by Tian Kuang Kai
Assisted dying includes euthanasia and assisted suicide. The two are distinguished by who actually causes death – who commits the actus reus, if you will. Neither is legal in Singapore by virtue of the Penal Code1 Attempted suicide is an offence pursuant to s309, and read together with s107, abetment of an attempted suicide is also an offence. The question is whether or not this should be the case, and this article seeks to explore the issues, concerns and arguments regarding the state of the law.
At its root, the debate about assisted dying revolves around the two great competing principles of sanctity of life versus freedom of choice. However, it is not simply an exercise in arithmetic to decide which of these wins out and results in whether or not a specific act is legal. In fact, there are countervailing considerations to each of these two principles that complicate matters.
Sanctity of life can be overridden by what is deemed to be the best interests of a patient in a persistent vegetative state. This is the landmark case of Airesdale NHS Trust v Bland2 [Bland], where the House of Lords held that the artificial feeding of Mr Bland, a victim of the Hillsborough disaster who was in a persistent vegetative state after being injured, was allowed to be withdrawn, i.e. he was allowed to die. Crucially, their Lordships’ judgments recognized that the principle of sanctity of life is not absolute. Secondly, freedom of choice also gives way to other considerations. Baroness Campbell, in a letter to The Guardian3, said that “[a]ssisted dying is not a simple question of increasing choice for those of us who live our lives close to death. It raises deep concerns about how we are viewed by society and by ourselves.” She made the point that the very people whom the intended legislation (Bill Assisted Dying for the Terminally Ill [Bill]) was intended for did not support and in fact condemned the Bill. Her view stems from the fear that allowing such choice leads to the presupposition that the life of the disabled is somehow less worth living and would lead to a slippery slope of society further marginalizing the terminally ill and disabled.
However, this does not answer the concern of allowing choice for those who think that they need it. One of the strongest arguments, in my opinion, for the legalization of assisted dying is that death is at times a better option than protracted suffering. Further, there is an obligation to relieve our fellow man of suffering. In the words of Professor Stephen Hawking4, “[w]e don’t let animals suffer, so why humans?” The difficulty with this, of course, is that most medical practitioners swear under the Hippocratic Oath, in which they refuse to administer a deadly drug even if asked for. Thus, this brings us back full circle to the fragile balancing act required if assisted dying is to be legalized.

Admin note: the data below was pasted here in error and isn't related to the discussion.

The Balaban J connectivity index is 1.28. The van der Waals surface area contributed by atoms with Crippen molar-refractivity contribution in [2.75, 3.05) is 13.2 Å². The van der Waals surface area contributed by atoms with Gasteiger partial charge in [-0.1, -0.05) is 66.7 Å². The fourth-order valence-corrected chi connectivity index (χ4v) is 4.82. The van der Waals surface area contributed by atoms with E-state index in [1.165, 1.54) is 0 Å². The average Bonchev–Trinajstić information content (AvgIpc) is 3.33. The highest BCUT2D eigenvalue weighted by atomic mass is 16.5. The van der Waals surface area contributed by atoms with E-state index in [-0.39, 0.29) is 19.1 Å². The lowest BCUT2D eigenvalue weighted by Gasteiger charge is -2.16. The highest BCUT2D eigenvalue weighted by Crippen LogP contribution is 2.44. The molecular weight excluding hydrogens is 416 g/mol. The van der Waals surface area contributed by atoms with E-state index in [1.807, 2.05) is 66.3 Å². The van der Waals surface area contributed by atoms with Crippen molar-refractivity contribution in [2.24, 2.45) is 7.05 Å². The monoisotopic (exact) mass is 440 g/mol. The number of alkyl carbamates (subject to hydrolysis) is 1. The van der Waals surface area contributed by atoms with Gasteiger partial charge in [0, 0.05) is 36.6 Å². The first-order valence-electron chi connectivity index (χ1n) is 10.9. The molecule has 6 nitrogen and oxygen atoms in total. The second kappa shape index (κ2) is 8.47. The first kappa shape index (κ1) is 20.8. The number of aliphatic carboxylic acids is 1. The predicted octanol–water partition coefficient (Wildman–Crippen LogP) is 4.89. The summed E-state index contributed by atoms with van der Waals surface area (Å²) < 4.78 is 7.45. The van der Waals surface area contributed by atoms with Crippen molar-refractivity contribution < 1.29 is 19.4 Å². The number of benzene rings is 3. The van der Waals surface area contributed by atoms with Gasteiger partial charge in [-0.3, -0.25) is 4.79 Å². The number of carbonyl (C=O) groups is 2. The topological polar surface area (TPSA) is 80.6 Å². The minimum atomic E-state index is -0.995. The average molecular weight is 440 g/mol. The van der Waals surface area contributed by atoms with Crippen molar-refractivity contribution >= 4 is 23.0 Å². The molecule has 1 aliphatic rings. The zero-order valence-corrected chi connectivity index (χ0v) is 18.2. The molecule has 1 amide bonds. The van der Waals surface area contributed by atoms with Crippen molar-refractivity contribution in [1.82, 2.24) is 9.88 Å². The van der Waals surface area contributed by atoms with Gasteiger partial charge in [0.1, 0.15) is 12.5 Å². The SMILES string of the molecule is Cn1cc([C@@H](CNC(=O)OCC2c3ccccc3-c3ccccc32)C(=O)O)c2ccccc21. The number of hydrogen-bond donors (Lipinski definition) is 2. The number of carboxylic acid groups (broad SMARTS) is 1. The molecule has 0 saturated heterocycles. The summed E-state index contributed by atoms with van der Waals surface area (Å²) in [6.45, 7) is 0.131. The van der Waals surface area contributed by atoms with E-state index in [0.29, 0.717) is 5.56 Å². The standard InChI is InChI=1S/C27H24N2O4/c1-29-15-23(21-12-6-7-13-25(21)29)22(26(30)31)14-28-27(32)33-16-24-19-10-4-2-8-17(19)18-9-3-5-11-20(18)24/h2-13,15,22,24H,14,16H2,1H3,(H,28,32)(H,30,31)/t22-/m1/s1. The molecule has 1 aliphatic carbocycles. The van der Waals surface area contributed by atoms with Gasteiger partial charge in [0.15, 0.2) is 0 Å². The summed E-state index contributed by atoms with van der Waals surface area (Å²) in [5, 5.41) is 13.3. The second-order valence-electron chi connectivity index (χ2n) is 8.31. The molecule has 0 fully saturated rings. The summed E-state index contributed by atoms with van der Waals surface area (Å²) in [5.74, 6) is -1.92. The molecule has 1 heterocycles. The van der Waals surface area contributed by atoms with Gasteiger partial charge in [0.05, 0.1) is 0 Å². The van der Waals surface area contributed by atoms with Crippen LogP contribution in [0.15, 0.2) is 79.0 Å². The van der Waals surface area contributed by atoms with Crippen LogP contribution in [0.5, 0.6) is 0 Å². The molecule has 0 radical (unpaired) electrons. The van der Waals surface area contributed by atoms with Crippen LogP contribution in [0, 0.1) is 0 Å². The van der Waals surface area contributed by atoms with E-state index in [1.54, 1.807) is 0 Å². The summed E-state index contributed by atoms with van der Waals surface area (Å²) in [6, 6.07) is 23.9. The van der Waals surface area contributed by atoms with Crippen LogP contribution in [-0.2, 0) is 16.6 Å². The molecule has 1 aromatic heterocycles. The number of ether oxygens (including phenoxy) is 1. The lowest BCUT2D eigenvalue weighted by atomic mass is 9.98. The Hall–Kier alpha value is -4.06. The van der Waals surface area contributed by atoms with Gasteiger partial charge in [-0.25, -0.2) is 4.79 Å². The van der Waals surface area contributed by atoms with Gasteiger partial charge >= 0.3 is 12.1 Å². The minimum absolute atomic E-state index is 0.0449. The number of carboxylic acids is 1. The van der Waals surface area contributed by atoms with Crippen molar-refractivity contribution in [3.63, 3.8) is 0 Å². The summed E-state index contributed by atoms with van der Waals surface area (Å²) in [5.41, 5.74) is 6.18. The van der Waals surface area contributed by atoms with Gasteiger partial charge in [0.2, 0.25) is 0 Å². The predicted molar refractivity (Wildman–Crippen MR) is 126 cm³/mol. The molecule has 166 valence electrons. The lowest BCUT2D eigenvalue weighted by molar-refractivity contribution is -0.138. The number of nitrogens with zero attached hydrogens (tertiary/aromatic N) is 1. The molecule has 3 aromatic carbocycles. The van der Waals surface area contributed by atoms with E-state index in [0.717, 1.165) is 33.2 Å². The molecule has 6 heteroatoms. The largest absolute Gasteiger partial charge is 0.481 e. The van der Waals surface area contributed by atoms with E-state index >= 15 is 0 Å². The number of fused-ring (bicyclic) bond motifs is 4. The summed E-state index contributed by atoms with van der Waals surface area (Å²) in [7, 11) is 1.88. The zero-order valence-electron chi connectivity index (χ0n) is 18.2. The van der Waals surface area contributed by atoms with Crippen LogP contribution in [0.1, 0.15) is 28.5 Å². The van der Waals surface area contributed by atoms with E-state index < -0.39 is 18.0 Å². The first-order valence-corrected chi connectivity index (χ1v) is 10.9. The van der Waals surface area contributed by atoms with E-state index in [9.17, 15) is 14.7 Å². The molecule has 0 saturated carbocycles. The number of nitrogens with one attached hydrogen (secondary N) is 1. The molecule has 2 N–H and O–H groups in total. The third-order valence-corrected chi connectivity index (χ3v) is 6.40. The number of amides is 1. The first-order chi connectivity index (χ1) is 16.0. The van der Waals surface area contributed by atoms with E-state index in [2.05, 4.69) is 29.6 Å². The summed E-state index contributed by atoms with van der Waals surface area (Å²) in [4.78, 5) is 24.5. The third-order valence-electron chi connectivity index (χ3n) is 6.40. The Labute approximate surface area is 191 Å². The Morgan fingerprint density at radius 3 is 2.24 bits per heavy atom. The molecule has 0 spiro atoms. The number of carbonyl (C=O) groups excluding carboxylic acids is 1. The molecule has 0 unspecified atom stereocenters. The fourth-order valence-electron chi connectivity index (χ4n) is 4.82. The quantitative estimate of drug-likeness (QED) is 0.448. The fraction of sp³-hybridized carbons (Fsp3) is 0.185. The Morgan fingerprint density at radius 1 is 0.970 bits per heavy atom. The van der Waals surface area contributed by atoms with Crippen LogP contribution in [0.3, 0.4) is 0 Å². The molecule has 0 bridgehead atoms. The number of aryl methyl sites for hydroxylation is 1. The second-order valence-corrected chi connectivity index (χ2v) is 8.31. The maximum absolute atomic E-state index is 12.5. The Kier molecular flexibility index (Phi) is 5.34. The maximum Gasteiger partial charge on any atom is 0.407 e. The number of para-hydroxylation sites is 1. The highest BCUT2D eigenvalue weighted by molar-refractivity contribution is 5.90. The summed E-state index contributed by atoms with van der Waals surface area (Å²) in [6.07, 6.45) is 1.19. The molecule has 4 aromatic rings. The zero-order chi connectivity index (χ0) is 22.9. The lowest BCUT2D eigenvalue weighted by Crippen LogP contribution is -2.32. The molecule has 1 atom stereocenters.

In Singapore, s3(1) of the Advance Medical Directive Act 5 provides that any person of 21 years and not mentally disordered may make an advance medical directive if he does not wish to be subjected to extraordinary life-sustaining treatment in the event of a terminal illness. This deals with situations such as that in Bland. In that sense, it is a very limited statute given that, while it does give some effect to personal autonomy, it does not go too far beyond the common law in terms of permissible actions of medical practitioners.
There are two potential ways forward: first, the decriminalization of suicide and second, the careful use of prosecutorial discretion. However, any change in the former would be met with at least the same considerations in the above. As to the latter, there would need to be clear and principled guidelines based on good legal or ethical reasons, as the Attorney-General’s Chambers safeguards the public interests and should not be seen to undermine parliamentary intention. As it now stands, it is unlikely that there will be any major changes to this area of the law in Singapore in the near future, but as Singapore’s population rapidly ages, it is anticipated that there will be greater public debate as regards the planning of one’s death.
 Cap. 224, 2008 Rev Ed
 (1993) AC 789
 Campbell, J 2006. ‘Stop trying to kill us off’, The Guardian, 09 May. Accessed at <http://www.theguardian.com/commentisfree/2006/may/09/comment.health> 28 September 2013
 Duffin, C 2013. ‘We don’t let animals suffer, says Prof Stephen Hawking, as he backs assisted suicide’, The Telegraph 17 September. Accessed at <http://www.telegraph.co.uk/science/10315476/We-dont-let-animals-suffer-says-Prof-Stephen-Hawking-as-he-backs-assisted-suicide.html> 21 September 2013
 Cap. 4A, 1997 Rev Ed